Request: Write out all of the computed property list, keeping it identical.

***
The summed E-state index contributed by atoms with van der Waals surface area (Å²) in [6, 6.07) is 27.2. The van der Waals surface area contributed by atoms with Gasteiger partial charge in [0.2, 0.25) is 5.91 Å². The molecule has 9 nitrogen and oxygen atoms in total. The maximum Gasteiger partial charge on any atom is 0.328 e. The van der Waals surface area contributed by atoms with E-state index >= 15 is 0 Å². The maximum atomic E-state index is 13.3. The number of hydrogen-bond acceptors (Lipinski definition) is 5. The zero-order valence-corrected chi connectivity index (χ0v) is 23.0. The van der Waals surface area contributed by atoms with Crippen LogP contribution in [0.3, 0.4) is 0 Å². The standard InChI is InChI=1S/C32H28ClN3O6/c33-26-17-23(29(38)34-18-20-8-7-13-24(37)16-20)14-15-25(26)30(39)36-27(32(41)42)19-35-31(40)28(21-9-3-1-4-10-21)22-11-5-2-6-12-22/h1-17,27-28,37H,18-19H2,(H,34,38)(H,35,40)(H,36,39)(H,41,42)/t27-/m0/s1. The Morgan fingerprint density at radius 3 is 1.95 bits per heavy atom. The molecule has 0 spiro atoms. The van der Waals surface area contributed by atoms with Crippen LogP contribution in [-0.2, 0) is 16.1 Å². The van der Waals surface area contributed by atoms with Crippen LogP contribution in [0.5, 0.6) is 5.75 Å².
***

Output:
The summed E-state index contributed by atoms with van der Waals surface area (Å²) in [6, 6.07) is 27.2. The van der Waals surface area contributed by atoms with Gasteiger partial charge in [0.2, 0.25) is 5.91 Å². The molecule has 9 nitrogen and oxygen atoms in total. The maximum Gasteiger partial charge on any atom is 0.328 e. The van der Waals surface area contributed by atoms with E-state index >= 15 is 0 Å². The maximum atomic E-state index is 13.3. The number of hydrogen-bond acceptors (Lipinski definition) is 5. The zero-order valence-corrected chi connectivity index (χ0v) is 23.0. The van der Waals surface area contributed by atoms with Crippen LogP contribution in [0.3, 0.4) is 0 Å². The standard InChI is InChI=1S/C32H28ClN3O6/c33-26-17-23(29(38)34-18-20-8-7-13-24(37)16-20)14-15-25(26)30(39)36-27(32(41)42)19-35-31(40)28(21-9-3-1-4-10-21)22-11-5-2-6-12-22/h1-17,27-28,37H,18-19H2,(H,34,38)(H,35,40)(H,36,39)(H,41,42)/t27-/m0/s1. The Morgan fingerprint density at radius 3 is 1.95 bits per heavy atom. The molecule has 0 spiro atoms. The van der Waals surface area contributed by atoms with Crippen LogP contribution in [-0.2, 0) is 16.1 Å². The van der Waals surface area contributed by atoms with Crippen LogP contribution in [0.5, 0.6) is 5.75 Å².